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Software maker yanks Juku social networking site after competitor cries foul.

Paul McDougall

December 15, 2009

2 Min Read

Less than a month after launching it, Microsoft has pulled a Twitter-style microblogging service from the Chinese market amid allegations it stole code and content from a rival.

Competitor Plurk, which says it operates Asia's top microblog, claims Microsoft's Juku service rips off its look, feel, and more. "Imitation may be the sincerest form of flattery, but blatant theft of code, design, and UI is just not cool," Plurk officials said in a blog post Tuesday. Juku "is by and large an EXACT copy of Plurk's innovative left-right timeline scrolling navigation system," Plurk officials said in their post. "We were first tipped off by high profile bloggers and Taiwanese users of our community that Microsoft had launched a new Chinese Microblogging service that looked eerily similar to Plurk," the officials said. "Needless to say we were absolutely shocked and outraged when we first saw with our own eyes the cosmetic similarities Microsoft's new offering had with Plurk. From the filter tabs, emoticons qualifier/verb placement, Karma scoring system, media support, new user walkthroughs to pretty much everything else that gives Plurk its trademark service," the officials wrote. Microsoft launched MSN Juku Dec. 1 in beta form. It lets users post 140-character messages, a la Twitter. Plurk's charges against Microsoft are somewhat ironic, given that Microsoft officials have frequently spoken out against software piracy and theft of intellectual property in the Asian market. Only last year, the company announced that a joint effort with the FBI and Chinese authorities helped bust up a major ring of software counterfeiters operating from the city of Guangdong in southern China. The gang was allegedly responsible for manufacturing and distributing more than $2 billion in fake Microsoft software. Still shackling your workers to a standard company PC? It's time to let employees bring their own devices onto your network.Download the latest all-digital issue of InformationWeek. (Registration required.)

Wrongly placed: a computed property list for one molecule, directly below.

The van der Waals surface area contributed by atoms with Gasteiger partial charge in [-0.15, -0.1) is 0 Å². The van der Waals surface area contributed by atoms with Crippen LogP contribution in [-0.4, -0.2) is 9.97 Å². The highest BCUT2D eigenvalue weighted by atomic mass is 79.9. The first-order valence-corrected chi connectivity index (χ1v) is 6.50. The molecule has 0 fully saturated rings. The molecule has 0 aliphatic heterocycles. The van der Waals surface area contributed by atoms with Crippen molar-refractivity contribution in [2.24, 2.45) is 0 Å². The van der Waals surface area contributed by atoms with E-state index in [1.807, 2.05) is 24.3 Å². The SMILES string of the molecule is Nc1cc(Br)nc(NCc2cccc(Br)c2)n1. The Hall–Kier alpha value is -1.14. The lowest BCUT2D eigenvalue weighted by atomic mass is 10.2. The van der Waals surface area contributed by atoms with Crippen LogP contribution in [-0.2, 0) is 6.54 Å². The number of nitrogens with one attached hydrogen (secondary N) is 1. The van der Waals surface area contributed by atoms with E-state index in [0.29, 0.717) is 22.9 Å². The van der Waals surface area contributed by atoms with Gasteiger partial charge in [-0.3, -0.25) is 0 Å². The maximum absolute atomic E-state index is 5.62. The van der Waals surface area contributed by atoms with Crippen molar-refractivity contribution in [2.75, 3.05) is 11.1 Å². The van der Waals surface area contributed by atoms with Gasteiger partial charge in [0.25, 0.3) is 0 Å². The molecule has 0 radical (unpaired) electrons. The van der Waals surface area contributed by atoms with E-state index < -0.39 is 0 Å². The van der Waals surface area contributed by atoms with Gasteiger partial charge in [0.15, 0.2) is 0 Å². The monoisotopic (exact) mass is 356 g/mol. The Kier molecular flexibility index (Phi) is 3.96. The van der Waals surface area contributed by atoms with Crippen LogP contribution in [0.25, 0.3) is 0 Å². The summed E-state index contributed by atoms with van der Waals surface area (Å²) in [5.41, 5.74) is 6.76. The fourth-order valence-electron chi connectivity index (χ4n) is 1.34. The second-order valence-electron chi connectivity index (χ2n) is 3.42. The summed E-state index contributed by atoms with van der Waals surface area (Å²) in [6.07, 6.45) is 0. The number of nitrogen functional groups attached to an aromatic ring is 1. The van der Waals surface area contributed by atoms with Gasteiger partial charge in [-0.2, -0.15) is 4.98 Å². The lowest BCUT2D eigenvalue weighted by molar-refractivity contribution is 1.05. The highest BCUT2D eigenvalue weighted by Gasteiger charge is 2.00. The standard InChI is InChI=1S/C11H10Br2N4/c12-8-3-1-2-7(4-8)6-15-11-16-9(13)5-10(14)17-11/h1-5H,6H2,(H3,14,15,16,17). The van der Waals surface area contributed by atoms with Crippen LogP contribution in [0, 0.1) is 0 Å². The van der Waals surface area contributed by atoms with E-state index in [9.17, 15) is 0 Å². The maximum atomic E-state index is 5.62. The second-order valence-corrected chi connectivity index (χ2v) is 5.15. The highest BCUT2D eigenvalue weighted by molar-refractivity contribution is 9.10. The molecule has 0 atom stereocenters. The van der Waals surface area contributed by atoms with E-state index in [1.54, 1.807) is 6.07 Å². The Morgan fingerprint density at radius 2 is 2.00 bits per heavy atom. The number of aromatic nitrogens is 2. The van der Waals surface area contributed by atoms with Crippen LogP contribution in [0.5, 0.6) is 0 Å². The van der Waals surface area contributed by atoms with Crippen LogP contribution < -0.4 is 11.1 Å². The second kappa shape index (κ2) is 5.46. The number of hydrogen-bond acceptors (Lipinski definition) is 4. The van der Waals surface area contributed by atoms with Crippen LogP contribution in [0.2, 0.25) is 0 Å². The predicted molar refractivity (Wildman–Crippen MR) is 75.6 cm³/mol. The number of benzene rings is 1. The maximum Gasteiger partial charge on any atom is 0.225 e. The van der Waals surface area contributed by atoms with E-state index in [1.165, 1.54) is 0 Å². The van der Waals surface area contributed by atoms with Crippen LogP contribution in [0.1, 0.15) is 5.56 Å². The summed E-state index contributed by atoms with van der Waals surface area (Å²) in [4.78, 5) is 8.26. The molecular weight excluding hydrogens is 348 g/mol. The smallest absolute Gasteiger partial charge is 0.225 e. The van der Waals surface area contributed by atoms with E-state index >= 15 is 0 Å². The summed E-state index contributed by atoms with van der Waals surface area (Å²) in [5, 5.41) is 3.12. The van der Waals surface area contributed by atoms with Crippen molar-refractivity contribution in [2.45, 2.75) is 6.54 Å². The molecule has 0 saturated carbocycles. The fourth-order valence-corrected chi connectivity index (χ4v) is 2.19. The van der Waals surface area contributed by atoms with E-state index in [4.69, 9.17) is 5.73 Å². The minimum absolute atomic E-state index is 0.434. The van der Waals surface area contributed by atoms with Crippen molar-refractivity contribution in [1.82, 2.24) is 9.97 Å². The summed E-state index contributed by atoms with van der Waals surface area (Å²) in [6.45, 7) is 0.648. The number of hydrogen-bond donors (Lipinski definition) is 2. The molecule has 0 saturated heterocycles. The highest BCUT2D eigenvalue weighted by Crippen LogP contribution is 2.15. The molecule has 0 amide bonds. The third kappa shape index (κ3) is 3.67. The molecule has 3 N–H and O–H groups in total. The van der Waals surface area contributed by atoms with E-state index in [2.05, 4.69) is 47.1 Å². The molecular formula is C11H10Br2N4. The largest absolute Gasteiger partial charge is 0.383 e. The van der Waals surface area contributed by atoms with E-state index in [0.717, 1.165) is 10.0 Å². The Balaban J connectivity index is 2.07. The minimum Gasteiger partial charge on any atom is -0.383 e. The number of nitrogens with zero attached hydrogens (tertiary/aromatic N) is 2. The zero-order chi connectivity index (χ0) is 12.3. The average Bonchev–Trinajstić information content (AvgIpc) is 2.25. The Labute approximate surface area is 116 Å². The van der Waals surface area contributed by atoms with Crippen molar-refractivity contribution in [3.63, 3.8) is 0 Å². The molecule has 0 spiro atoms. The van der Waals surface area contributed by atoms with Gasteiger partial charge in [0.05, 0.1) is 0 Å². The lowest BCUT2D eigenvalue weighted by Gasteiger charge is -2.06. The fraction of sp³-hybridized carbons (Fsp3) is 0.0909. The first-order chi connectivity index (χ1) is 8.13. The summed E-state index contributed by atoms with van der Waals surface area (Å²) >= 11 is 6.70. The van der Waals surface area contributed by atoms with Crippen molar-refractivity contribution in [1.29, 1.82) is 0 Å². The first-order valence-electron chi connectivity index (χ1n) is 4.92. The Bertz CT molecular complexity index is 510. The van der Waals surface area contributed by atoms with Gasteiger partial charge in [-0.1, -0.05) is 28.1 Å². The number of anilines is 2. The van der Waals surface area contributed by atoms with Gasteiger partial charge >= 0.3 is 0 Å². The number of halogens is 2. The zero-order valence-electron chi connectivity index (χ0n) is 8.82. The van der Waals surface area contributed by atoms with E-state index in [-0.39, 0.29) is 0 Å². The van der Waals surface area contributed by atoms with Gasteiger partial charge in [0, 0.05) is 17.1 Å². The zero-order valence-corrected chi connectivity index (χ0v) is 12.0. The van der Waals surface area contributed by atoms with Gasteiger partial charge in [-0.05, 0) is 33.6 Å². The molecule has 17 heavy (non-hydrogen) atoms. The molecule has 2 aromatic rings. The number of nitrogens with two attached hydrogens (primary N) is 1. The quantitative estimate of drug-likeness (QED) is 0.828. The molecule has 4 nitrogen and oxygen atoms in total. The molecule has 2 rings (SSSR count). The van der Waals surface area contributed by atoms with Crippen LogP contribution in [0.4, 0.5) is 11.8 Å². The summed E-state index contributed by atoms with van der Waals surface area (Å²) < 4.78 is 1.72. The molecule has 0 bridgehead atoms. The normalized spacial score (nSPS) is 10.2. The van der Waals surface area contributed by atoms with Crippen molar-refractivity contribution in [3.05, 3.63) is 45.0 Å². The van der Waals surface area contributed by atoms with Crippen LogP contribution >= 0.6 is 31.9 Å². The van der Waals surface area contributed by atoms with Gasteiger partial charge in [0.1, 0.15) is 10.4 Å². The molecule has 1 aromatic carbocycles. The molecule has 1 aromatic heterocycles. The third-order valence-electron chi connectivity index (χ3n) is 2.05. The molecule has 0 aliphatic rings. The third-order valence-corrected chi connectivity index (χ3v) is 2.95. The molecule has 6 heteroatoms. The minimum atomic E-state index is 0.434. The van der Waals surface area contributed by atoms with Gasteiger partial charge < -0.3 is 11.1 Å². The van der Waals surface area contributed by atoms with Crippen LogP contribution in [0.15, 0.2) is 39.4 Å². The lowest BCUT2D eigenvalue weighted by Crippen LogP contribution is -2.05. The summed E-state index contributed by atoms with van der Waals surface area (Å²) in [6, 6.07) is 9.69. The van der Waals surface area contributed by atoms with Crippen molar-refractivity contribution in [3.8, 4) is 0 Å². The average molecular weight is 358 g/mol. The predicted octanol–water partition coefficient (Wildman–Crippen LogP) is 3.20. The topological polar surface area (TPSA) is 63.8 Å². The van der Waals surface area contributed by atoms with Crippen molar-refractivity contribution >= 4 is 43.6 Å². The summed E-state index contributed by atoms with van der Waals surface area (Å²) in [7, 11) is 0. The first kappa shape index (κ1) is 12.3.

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About the Author(s)

Paul McDougall

Editor At Large, InformationWeek

Paul McDougall is a former editor for InformationWeek.

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